Now Kenny hasn't changed too much has he, well, I think he has. For one, did anyone notice he hasn't died lately, well I certainly have. What does he always do to get himself killed, he always has some wild adventure that gets him killed by the end of it, usually anyway. I believe that our little Kenny is starting to grow up and learn not to play with fire, not try to be the star and end up being with the stars. Kenny is just an average kid now, he might even become like Stan.
Now let's move on to Eric Cartman and Kyle Broflovski, I'll put them together because they are now best friends. Now Eric didn't make fun of Kyle one time, not one time throughout the entire episode, he didn't even swear! Now that doesn't mean he's all goody-too-shoes, he's still an inconsiderate bastard, in every sense, getting presents on someone else's birthday, shame shame. But he actually likes to hang around with Kyle, did you see those two smiling at each other? Now I want to hold Cartman against his word, like he said in a particular episode before, and I paraphrase, "No matter what happens I will always hate Kyle more than you", now how come he hates Stan and loves Kyle all of a sudden, somethings fishy and I don't like fish a lot.
As for Kyle Broflovski, in the beginning he's still Stan's super best friend, but what happens over the course of the episode changes that completely. Stan looked at him for help in his time of need, and Kyle kind of pulled an Eric Cartman on him, left him, Stan kind of did the same thing in, "South Park Is Gay". I think that later on in the season they will get back together. Maybe not though, how really knows?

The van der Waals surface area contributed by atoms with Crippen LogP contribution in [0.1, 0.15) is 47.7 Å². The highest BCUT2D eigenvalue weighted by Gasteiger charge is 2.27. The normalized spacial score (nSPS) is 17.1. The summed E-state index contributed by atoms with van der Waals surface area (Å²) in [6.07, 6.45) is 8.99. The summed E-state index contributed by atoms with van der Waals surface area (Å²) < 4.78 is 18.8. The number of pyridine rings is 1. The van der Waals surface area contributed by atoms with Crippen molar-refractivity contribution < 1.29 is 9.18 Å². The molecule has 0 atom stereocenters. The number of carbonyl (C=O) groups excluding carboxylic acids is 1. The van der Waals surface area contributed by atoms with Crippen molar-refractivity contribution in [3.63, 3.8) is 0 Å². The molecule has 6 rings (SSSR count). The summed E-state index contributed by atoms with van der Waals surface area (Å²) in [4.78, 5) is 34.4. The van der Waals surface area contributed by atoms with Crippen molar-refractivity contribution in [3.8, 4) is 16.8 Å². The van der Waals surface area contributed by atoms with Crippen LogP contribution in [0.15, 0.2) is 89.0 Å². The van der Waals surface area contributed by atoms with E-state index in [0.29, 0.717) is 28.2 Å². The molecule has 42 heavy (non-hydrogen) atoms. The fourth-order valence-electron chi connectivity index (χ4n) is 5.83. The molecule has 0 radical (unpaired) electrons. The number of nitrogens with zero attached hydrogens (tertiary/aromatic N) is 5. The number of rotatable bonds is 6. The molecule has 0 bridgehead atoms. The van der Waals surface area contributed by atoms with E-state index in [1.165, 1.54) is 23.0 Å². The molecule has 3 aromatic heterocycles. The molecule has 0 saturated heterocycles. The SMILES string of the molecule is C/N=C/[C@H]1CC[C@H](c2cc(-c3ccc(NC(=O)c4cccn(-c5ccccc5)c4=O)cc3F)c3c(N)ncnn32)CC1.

Now on to Stanley Marsh, he's changed probably the most out of everyone, first of he's turned ten, that's permanent. He doesn't like the same things he used to like, getting older, but he's not just older, he's cynical. For some of you that's a big word, now you can research it, find it's roots and all of those things and stuff, but what you really might want to know is how and what people do when they become cynical. Now the information I'm about to provide you with comes from a good enough source, they researched it themselves and came up with this:
change involves a real loss of faith in the leader of change and is a response to a history of
attempts at consultation or planning that have not been entirely successful. In many ways,
cynicism comes about in spite of the best intentions of a leader.
Cynicism about consultation and planning can become a self-fulfilling prophecy if cynics
refuse to support change. Their lack of support may bring about failure or greatly limit success.
Failure then reinforces cynical beliefs, which further inhibit the willingness to try again. Few
changes can be mandated from the top and put into place without the need for considerable
acceptance from those lower in the organizational structure. Cynicism, then, is an
important barrier to any positive change.
Result = Negative changes for the person being cynical and those around him or her. We've seen much of this take place in "You're getting old" , and my guess is that we will continue to see it in October.
Still more research to come!
Who is online
Users browsing this forum: Majestic-12 [Bot] and 2 guests